The open-entry / no credit combination is rough. Online classes with no cohort can encourage lethargy…one thing you could do later on is have a product (or “deliverable”) that students from throughout time can see. Like a YouTube video that students create, for example. That might be a lot of work for a no-credit class, but it’s certainly a way to encourage “interaction” with students that might be worth investigating.

    Overall, very nice! It’s been fascinating to see everyone’s units grow over the course of this semester.

  2. Hi Kim,

    Congratulations! You’ve clearly put a tremendous amount of effort into this and it clearly shows. The result is something to be proud of.

    Your accompanying paper identifying your reasoning and defending your strategies correctly identifies some of what I think are your greatest challenges. The self-paced nature of your curriculum and a lack of a unified start date for your cohort will mean more effort for you in terms of feedback and assessment and engagement will remain something of a challenge. You will be solely responsible for guiding students through iterative feedback and revision cycles.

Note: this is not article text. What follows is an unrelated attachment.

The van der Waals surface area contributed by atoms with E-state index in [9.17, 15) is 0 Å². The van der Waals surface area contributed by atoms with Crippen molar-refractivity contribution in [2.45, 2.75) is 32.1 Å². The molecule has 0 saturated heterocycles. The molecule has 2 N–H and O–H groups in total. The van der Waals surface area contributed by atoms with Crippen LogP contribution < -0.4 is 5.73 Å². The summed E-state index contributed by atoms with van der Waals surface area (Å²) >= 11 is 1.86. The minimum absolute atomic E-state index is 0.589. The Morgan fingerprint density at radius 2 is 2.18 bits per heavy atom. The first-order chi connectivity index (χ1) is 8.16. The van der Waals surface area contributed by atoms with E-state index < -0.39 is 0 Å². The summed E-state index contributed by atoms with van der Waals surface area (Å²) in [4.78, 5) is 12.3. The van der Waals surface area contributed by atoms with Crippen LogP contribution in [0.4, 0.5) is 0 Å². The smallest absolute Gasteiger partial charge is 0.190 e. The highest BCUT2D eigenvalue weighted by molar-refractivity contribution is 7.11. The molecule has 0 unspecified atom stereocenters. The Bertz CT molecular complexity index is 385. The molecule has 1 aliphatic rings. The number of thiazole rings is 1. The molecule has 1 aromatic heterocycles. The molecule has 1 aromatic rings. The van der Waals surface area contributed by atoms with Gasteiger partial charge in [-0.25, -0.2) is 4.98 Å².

If I were going to suggest additions to your final product, it would include more opportunities for revision. You already have several nice reflection opportunities. Finding a way to incorporate your feedback, or that of a community, (friends, family, co-workers, fellow students) someone to challenge their understanding, that would be valuable, I think.

    However, sometimes we have to play with the cards we’ve been dealt. Here, I think you work to build a plan as accommodating as possible for the situational factors you are facing.

    Lastly, I really am fond of your presentation. The website sketch is nearly ready for publication. A bit of polishing for accessibility with headings or titles would be helpful, or maybe some graphics – but those fall outside the purview of this assignment.

    Again, very well done! Congratulations!


Leave a Reply